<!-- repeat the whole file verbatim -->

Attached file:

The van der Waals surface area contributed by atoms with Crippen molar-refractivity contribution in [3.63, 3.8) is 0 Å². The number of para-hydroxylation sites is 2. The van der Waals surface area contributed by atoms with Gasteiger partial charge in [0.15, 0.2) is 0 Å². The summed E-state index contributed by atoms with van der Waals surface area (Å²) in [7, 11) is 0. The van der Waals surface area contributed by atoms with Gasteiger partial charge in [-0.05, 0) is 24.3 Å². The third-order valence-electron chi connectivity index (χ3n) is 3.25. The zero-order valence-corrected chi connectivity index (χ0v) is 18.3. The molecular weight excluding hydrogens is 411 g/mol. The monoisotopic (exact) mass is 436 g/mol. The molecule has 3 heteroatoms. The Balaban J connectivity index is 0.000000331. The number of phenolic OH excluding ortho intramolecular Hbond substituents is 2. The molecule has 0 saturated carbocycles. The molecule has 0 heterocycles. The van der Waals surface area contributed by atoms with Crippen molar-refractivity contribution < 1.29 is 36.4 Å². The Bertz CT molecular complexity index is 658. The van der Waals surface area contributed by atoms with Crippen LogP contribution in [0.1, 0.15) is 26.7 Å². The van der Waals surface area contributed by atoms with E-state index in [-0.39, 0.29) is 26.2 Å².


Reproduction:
The van der Waals surface area contributed by atoms with Crippen molar-refractivity contribution in [3.63, 3.8) is 0 Å². The number of para-hydroxylation sites is 2. The van der Waals surface area contributed by atoms with Gasteiger partial charge in [0.15, 0.2) is 0 Å². The summed E-state index contributed by atoms with van der Waals surface area (Å²) in [7, 11) is 0. The van der Waals surface area contributed by atoms with Gasteiger partial charge in [-0.05, 0) is 24.3 Å². The third-order valence-electron chi connectivity index (χ3n) is 3.25. The zero-order valence-corrected chi connectivity index (χ0v) is 18.3. The molecular weight excluding hydrogens is 411 g/mol. The monoisotopic (exact) mass is 436 g/mol. The molecule has 3 heteroatoms. The Balaban J connectivity index is 0.000000331. The number of phenolic OH excluding ortho intramolecular Hbond substituents is 2. The molecule has 0 saturated carbocycles. The molecule has 0 heterocycles. The van der Waals surface area contributed by atoms with Crippen molar-refractivity contribution < 1.29 is 36.4 Å². The Bertz CT molecular complexity index is 658. The van der Waals surface area contributed by atoms with Crippen LogP contribution in [0.1, 0.15) is 26.7 Å². The van der Waals surface area contributed by atoms with E-state index in [-0.39, 0.29) is 26.2 Å².